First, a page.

Thinking Through Transformation
As we engage the renewed season of spring, we continually focus on ways in which learning can shift from an obstructionist to a constructivist view. As such, we analyze how obstacles within educational organizations can be eliminated so value is placed on learners constructing meaning. In our previous post, as a means toward transformation, we spoke about the notion of stakeholders valuing the process of learning over systematic metrics. In examining more closely the many factors that shape optimal growth, we find ourselves narrowing in on the central role learning agility can play in shaping a culture of independent and creative thought. When learning is viewed through the lens of thinking and building understanding, the need for its internal presence becomes more clear.
Through our experiences, we’ve learned first-hand the powerful impact active engagement and resiliency have within a progressive learning ecosystem. When implementing an integrated, Socratic approach, opportunities to embrace challenges serve as a mechanism to grow as a thinker. If self-regulation is to be constructed from within, we must disrupt the status quo by providing experiences that are evolutionary in their process. The way in which learning is fostered stems from the belief that individuals can think critically, apply feedback, and learn from their mistakes by assessing the decisions they generate through the challenges they encounter. However, if these components are never built into environments of engagement, learners only experience teacher-directed, one-size-fits-all lessons that often leave them unmotivated or with the belief that they are not “good students.” This simply comes down to the reality that in their experiences, schooling has dominated learning. Unfortunately, an obstructionist view has been constructed in their minds, preventing them from developing the necessary strategies needed to cope with everyday challenges. From the time they entered school, most often they have been told what to write, think, and how to calculate without ever becoming truly invested in the process. This is where we see material presented only at a surface level. Through such a prism, learners are inhibited from accessing the very skills critical to fostering agility within the learning arena.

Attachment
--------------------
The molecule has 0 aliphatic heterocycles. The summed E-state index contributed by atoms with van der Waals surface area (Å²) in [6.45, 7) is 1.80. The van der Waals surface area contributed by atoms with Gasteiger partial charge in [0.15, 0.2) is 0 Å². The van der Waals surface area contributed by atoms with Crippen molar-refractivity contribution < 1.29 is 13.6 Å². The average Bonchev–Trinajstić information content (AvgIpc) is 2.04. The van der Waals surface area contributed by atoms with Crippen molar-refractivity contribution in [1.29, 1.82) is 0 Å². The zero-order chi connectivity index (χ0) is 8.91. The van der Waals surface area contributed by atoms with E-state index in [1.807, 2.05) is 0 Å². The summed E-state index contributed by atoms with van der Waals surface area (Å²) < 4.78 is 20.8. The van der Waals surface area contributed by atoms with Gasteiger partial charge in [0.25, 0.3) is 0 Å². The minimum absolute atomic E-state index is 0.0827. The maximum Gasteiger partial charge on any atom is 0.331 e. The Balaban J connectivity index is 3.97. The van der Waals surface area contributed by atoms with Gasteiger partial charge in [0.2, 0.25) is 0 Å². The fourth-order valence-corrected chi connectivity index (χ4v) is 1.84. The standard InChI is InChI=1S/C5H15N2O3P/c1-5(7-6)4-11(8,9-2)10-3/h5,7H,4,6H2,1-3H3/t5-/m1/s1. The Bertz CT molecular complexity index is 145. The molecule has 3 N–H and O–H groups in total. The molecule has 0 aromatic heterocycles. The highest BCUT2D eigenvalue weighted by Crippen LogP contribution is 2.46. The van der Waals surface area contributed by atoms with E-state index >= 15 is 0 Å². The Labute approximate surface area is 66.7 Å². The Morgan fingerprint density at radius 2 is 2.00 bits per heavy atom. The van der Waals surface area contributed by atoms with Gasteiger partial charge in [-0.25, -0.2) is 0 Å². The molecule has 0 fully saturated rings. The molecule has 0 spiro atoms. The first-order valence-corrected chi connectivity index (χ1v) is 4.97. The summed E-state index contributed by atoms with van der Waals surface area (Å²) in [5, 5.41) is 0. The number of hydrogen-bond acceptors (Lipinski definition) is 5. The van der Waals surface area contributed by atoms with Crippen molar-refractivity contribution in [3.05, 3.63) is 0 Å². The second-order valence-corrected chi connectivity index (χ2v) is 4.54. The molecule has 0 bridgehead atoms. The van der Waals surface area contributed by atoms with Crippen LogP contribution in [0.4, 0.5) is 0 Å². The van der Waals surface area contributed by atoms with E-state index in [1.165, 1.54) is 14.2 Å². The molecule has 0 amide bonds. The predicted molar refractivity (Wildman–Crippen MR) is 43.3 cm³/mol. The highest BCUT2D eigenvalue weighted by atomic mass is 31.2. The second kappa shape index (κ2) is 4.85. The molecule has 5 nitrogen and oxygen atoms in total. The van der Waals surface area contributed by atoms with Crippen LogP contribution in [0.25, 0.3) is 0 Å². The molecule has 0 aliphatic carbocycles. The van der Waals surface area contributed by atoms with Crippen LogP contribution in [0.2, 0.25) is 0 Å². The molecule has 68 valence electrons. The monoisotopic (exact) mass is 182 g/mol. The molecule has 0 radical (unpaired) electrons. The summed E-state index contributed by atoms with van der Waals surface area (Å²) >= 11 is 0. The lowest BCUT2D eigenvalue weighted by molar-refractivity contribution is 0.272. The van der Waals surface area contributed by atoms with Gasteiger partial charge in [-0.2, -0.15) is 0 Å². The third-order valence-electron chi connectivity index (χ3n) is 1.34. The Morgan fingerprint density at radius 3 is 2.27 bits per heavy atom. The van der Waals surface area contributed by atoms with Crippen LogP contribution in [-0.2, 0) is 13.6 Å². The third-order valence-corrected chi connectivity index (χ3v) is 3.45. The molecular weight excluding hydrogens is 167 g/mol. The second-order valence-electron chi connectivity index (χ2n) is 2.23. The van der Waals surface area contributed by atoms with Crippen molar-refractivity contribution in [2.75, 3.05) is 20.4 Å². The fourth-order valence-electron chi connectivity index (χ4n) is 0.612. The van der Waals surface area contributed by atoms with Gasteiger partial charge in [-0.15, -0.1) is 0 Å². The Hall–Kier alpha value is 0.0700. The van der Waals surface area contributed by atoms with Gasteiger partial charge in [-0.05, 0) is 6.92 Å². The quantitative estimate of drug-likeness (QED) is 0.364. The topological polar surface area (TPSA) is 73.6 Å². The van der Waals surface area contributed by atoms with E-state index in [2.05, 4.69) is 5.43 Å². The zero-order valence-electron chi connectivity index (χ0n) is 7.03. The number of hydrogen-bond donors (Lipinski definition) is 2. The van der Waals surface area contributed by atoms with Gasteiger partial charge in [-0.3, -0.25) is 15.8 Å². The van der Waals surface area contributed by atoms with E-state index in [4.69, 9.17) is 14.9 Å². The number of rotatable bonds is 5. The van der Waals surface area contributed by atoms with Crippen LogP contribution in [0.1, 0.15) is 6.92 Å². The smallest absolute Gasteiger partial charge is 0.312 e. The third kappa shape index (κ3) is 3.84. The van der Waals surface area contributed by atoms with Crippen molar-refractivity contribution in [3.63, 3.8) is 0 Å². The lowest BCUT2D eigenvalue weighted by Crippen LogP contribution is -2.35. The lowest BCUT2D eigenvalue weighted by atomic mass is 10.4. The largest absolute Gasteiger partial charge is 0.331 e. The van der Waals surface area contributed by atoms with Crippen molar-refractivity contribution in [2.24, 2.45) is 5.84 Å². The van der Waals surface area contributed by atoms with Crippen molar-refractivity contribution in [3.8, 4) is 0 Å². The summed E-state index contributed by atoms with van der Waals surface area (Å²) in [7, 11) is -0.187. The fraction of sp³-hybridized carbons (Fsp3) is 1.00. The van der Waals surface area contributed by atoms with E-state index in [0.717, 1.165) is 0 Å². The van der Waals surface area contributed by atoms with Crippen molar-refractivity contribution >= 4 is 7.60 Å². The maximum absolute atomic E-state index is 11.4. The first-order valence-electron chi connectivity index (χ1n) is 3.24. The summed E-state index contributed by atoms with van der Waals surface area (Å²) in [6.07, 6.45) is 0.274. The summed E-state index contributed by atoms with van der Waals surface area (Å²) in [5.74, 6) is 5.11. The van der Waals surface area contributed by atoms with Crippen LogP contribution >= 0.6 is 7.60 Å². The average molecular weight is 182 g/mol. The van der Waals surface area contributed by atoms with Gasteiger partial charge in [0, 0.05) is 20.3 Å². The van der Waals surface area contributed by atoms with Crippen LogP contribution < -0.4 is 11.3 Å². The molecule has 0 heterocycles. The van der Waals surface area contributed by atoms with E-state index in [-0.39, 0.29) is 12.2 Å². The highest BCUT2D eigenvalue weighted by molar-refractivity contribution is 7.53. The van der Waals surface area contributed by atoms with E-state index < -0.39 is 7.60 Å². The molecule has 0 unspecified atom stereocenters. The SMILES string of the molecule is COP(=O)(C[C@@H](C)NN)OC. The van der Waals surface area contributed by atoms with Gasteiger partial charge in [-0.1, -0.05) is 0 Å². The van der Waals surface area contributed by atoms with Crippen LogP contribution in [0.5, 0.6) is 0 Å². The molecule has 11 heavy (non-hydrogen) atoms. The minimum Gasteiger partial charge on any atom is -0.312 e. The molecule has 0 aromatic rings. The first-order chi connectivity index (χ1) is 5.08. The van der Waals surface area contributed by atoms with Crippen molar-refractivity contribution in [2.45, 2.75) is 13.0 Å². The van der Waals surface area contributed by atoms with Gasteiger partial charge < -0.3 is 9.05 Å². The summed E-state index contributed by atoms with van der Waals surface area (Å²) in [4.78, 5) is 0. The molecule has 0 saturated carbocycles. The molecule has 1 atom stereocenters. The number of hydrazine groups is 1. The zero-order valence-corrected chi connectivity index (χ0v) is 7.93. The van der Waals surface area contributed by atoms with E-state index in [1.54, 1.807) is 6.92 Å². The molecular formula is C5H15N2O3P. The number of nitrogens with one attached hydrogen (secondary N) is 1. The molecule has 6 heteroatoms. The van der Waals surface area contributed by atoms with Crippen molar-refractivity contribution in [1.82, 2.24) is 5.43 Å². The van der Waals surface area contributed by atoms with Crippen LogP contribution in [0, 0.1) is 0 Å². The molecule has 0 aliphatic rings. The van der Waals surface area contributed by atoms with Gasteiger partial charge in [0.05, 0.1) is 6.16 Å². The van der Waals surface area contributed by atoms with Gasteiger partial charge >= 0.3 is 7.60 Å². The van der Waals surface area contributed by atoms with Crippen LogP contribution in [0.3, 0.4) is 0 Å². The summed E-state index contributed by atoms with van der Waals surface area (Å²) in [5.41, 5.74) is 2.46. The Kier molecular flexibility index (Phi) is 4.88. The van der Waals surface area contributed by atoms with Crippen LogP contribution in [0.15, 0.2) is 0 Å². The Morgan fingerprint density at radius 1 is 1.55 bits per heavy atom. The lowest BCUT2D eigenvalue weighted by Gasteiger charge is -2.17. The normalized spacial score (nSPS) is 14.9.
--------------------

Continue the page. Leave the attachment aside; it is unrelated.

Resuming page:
As Elmore (2019) has expressed, a key element to shifting from paradigms of custody and control is to embrace the divergent theories that sit at the heart of learning. However, that demands an organizational culture grounded in the balance that is fostered through introspection. When an organization orients its values toward the tenets of learning, all stakeholders become conduits for enhancing the relationship between authentic leadership and learning agility (Sinkula, Baker & Noordeweir,1997; Liu, Luo, & Shi, 2002). In short, these attributes produce the practices that break the stifling conditions of schooling. By encouraging reflective practices, a foundation of purpose will inspire integrative thinking that promotes a community of intrinsically motivated learners. It is from this constructivist lens that agility becomes the mechanism to transcend the rigidity of binary thinking.
Elmore, R. (2019). The future of learning and the future of assessment. ECNU Review of Education, 2(3), 328-341.
Liu, S.S., Luo, X., & Shi, Y. (2002). Integrating customer orientation, corporate entrepreneurship, and learning orientation in organizations-in-transition: An empirical study. International Journal of Research in Marketing, 19(4), 367–382.
Sinkula, J.M., Baker, W., & Noordewier, T.G. (1997). A framework for market-based organizational learning: Linking values, knowledge and behaviour. Journal of the Academy of Marketing Science, 25(4), 305–318.